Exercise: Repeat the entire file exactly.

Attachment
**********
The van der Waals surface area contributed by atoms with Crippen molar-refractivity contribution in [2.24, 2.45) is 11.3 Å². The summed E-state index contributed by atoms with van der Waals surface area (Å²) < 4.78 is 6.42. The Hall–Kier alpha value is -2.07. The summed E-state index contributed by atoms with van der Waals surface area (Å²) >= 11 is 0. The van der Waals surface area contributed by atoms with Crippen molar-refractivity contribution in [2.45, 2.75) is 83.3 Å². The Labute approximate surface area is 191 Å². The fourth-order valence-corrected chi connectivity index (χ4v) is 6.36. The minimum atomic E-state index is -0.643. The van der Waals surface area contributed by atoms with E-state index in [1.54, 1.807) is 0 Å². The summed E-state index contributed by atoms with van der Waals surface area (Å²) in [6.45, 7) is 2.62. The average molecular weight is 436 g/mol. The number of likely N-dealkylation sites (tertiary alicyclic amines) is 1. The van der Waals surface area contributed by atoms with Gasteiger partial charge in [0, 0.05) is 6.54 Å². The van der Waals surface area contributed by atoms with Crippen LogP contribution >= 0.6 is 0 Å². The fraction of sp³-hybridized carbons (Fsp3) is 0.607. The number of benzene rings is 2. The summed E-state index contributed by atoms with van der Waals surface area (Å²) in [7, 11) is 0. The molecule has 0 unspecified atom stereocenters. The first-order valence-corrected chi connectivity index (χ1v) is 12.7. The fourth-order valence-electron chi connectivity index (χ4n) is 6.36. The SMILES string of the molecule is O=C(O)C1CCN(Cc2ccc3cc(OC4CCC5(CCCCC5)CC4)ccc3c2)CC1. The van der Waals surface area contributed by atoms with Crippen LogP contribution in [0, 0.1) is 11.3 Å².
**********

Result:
The van der Waals surface area contributed by atoms with Crippen molar-refractivity contribution in [2.24, 2.45) is 11.3 Å². The summed E-state index contributed by atoms with van der Waals surface area (Å²) < 4.78 is 6.42. The Hall–Kier alpha value is -2.07. The summed E-state index contributed by atoms with van der Waals surface area (Å²) >= 11 is 0. The van der Waals surface area contributed by atoms with Crippen molar-refractivity contribution in [2.45, 2.75) is 83.3 Å². The Labute approximate surface area is 191 Å². The fourth-order valence-corrected chi connectivity index (χ4v) is 6.36. The minimum atomic E-state index is -0.643. The van der Waals surface area contributed by atoms with E-state index in [1.54, 1.807) is 0 Å². The summed E-state index contributed by atoms with van der Waals surface area (Å²) in [6.45, 7) is 2.62. The average molecular weight is 436 g/mol. The number of likely N-dealkylation sites (tertiary alicyclic amines) is 1. The van der Waals surface area contributed by atoms with Gasteiger partial charge in [0, 0.05) is 6.54 Å². The van der Waals surface area contributed by atoms with Crippen LogP contribution >= 0.6 is 0 Å². The fraction of sp³-hybridized carbons (Fsp3) is 0.607. The number of benzene rings is 2. The summed E-state index contributed by atoms with van der Waals surface area (Å²) in [7, 11) is 0. The molecule has 0 unspecified atom stereocenters. The first-order valence-corrected chi connectivity index (χ1v) is 12.7. The fourth-order valence-electron chi connectivity index (χ4n) is 6.36. The SMILES string of the molecule is O=C(O)C1CCN(Cc2ccc3cc(OC4CCC5(CCCCC5)CC4)ccc3c2)CC1. The van der Waals surface area contributed by atoms with Crippen LogP contribution in [0, 0.1) is 11.3 Å².